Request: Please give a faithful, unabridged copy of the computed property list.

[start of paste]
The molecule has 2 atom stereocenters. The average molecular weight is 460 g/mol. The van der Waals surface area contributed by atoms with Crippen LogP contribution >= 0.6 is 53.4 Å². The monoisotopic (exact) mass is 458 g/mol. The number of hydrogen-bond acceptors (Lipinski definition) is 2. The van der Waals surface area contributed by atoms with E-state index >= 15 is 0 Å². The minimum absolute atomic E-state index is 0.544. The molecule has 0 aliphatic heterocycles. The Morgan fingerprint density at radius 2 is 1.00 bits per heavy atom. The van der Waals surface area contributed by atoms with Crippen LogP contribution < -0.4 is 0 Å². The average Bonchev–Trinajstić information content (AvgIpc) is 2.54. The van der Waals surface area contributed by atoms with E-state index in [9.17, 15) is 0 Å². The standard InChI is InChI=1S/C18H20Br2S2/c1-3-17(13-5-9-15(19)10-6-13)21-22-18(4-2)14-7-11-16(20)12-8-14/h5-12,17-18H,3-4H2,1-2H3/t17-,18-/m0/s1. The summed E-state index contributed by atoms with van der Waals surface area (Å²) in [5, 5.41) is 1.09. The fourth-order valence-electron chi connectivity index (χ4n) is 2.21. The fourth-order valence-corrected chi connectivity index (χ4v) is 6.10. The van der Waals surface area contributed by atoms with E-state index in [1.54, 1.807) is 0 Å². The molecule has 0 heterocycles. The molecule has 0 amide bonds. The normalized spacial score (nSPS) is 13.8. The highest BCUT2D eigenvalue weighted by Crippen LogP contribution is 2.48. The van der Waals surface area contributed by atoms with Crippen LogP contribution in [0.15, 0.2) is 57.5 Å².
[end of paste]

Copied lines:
The molecule has 2 atom stereocenters. The average molecular weight is 460 g/mol. The van der Waals surface area contributed by atoms with Crippen LogP contribution >= 0.6 is 53.4 Å². The monoisotopic (exact) mass is 458 g/mol. The number of hydrogen-bond acceptors (Lipinski definition) is 2. The van der Waals surface area contributed by atoms with E-state index >= 15 is 0 Å². The minimum absolute atomic E-state index is 0.544. The molecule has 0 aliphatic heterocycles. The Morgan fingerprint density at radius 2 is 1.00 bits per heavy atom. The van der Waals surface area contributed by atoms with Crippen LogP contribution < -0.4 is 0 Å². The average Bonchev–Trinajstić information content (AvgIpc) is 2.54. The van der Waals surface area contributed by atoms with E-state index in [9.17, 15) is 0 Å². The standard InChI is InChI=1S/C18H20Br2S2/c1-3-17(13-5-9-15(19)10-6-13)21-22-18(4-2)14-7-11-16(20)12-8-14/h5-12,17-18H,3-4H2,1-2H3/t17-,18-/m0/s1. The summed E-state index contributed by atoms with van der Waals surface area (Å²) in [5, 5.41) is 1.09. The fourth-order valence-electron chi connectivity index (χ4n) is 2.21. The fourth-order valence-corrected chi connectivity index (χ4v) is 6.10. The van der Waals surface area contributed by atoms with E-state index in [1.54, 1.807) is 0 Å². The molecule has 0 heterocycles. The molecule has 0 amide bonds. The normalized spacial score (nSPS) is 13.8. The highest BCUT2D eigenvalue weighted by Crippen LogP contribution is 2.48. The van der Waals surface area contributed by atoms with Crippen LogP contribution in [0.15, 0.2) is 57.5 Å².